On the internet, fraud comes in many forms. From suspicious “special offers” all the way up to royalty of dubious origin, scams are so common for online users that plenty have become woven into the folklore of the world wide web.
Despite all that, however, cyberattackers still lurk online, eager to make good on any combination of trust, fear or just outright ignorance. Often, these bad agents are successful not because they directly penetrate system security but because they can pull off one frighteningly common hoax.
That hoax is “phishing”: one of the oddest words you’ll see in cybersecurity, even though what it represents is entirely serious.
First Steps into the Water
In a nutshell, phishing refers to a form of digital fraud where a cyberattacker tries to trick someone into revealing confidential information. The information cyberattackers look for may vary, but will tend to be login credentials or financial information.
Typically, this is attempted via an email or other message that claims to be someone important — such as a bank associate, a web technician or maybe a high-profile customer. That message is the “bait” in the situation, priming a digital hook for targets to latch onto and then be reeled in by the attacker.
The results of phishing are unsurprisingly dire, potentially costing victims access to systems, confidential data or entire financial accounts’ worth of funds. It should therefore be no surprise that some of the most successful cybercriminals in history typically make use of phishing, such as the Russian state-sponsored Cozy Bear or Fancy Bear groups.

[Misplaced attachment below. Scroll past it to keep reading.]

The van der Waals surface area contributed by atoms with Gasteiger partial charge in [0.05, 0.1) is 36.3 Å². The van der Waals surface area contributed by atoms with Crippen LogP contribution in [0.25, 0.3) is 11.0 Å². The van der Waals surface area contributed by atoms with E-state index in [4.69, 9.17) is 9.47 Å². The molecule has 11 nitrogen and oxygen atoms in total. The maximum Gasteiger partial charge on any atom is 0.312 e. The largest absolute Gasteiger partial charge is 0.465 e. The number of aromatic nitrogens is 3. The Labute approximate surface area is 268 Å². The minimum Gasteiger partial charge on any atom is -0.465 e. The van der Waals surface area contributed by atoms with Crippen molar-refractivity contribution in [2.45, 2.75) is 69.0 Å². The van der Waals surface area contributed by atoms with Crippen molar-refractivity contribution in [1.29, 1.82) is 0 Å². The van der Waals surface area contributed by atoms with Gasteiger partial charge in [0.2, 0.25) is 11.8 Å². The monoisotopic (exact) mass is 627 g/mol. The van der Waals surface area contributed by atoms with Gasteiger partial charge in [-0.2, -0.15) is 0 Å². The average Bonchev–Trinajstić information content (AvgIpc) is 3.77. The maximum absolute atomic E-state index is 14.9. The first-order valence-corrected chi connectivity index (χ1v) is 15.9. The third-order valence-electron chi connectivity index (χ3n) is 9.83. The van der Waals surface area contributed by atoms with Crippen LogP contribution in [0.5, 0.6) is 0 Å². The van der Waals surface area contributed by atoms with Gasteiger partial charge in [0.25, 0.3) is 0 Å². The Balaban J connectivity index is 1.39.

There are several related forms of cyberattack these malicious agents can use:
- Spear phishing: Where an attacker targets a specific individual (often someone with high security clearance for an online system) like a hunter spearing one specific fish
- Vishing: Made up by combining “voice” and “phishing,” it means a phone call where the caller falsely poses as a legitimate entity
- Smishing: Created by combining the words “SMS” and “phishing,” it’s text messages that pass themselves off as being from official sources
Recognizing a Scam
So, how exactly do you defend yourself against any of these hoaxes?
To start, the unfortunate truth is no amount of technology can protect you from any form of “-ishing.” This is because they’re all conducted through communication — not via a system intrusion. In other words, since all these scams are effectively knocking at your door, the only way to restrict their access would be to restrict every other visitor’s access as well.